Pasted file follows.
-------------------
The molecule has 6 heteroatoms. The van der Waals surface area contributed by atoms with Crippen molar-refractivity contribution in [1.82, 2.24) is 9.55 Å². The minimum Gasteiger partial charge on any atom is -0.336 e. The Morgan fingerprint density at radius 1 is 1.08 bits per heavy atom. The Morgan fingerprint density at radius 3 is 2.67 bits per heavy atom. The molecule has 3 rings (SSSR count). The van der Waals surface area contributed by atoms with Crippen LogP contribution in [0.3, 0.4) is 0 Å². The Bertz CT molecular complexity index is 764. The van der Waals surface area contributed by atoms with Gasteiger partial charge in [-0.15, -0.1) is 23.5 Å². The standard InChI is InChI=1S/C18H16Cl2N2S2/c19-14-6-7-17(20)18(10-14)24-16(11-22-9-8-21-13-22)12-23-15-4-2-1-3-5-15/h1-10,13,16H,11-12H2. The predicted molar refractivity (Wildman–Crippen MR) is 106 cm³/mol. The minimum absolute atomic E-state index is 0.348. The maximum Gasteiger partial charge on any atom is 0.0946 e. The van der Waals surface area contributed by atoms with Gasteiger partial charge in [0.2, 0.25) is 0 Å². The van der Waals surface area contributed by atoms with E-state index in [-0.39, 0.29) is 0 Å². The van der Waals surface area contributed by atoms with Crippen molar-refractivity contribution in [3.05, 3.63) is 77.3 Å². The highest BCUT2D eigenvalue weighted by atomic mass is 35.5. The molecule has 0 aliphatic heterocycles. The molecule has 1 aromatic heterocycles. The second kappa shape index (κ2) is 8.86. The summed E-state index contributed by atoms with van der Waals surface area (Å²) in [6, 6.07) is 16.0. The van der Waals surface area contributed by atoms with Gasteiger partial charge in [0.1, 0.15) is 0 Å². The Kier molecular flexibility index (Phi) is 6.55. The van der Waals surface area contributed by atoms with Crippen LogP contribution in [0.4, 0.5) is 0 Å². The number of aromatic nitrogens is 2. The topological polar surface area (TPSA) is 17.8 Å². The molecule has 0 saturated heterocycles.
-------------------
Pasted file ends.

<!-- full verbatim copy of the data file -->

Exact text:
The molecule has 6 heteroatoms. The van der Waals surface area contributed by atoms with Crippen molar-refractivity contribution in [1.82, 2.24) is 9.55 Å². The minimum Gasteiger partial charge on any atom is -0.336 e. The Morgan fingerprint density at radius 1 is 1.08 bits per heavy atom. The Morgan fingerprint density at radius 3 is 2.67 bits per heavy atom. The molecule has 3 rings (SSSR count). The van der Waals surface area contributed by atoms with Crippen LogP contribution in [0.3, 0.4) is 0 Å². The Bertz CT molecular complexity index is 764. The van der Waals surface area contributed by atoms with Gasteiger partial charge in [-0.15, -0.1) is 23.5 Å². The standard InChI is InChI=1S/C18H16Cl2N2S2/c19-14-6-7-17(20)18(10-14)24-16(11-22-9-8-21-13-22)12-23-15-4-2-1-3-5-15/h1-10,13,16H,11-12H2. The predicted molar refractivity (Wildman–Crippen MR) is 106 cm³/mol. The minimum absolute atomic E-state index is 0.348. The maximum Gasteiger partial charge on any atom is 0.0946 e. The van der Waals surface area contributed by atoms with Gasteiger partial charge in [0.2, 0.25) is 0 Å². The van der Waals surface area contributed by atoms with E-state index in [-0.39, 0.29) is 0 Å². The van der Waals surface area contributed by atoms with Crippen molar-refractivity contribution in [3.05, 3.63) is 77.3 Å². The highest BCUT2D eigenvalue weighted by atomic mass is 35.5. The molecule has 0 aliphatic heterocycles. The molecule has 1 aromatic heterocycles. The second kappa shape index (κ2) is 8.86. The summed E-state index contributed by atoms with van der Waals surface area (Å²) in [6, 6.07) is 16.0. The van der Waals surface area contributed by atoms with Gasteiger partial charge in [0.1, 0.15) is 0 Å². The Kier molecular flexibility index (Phi) is 6.55. The van der Waals surface area contributed by atoms with Crippen LogP contribution in [0.4, 0.5) is 0 Å². The number of aromatic nitrogens is 2. The topological polar surface area (TPSA) is 17.8 Å². The molecule has 0 saturated heterocycles.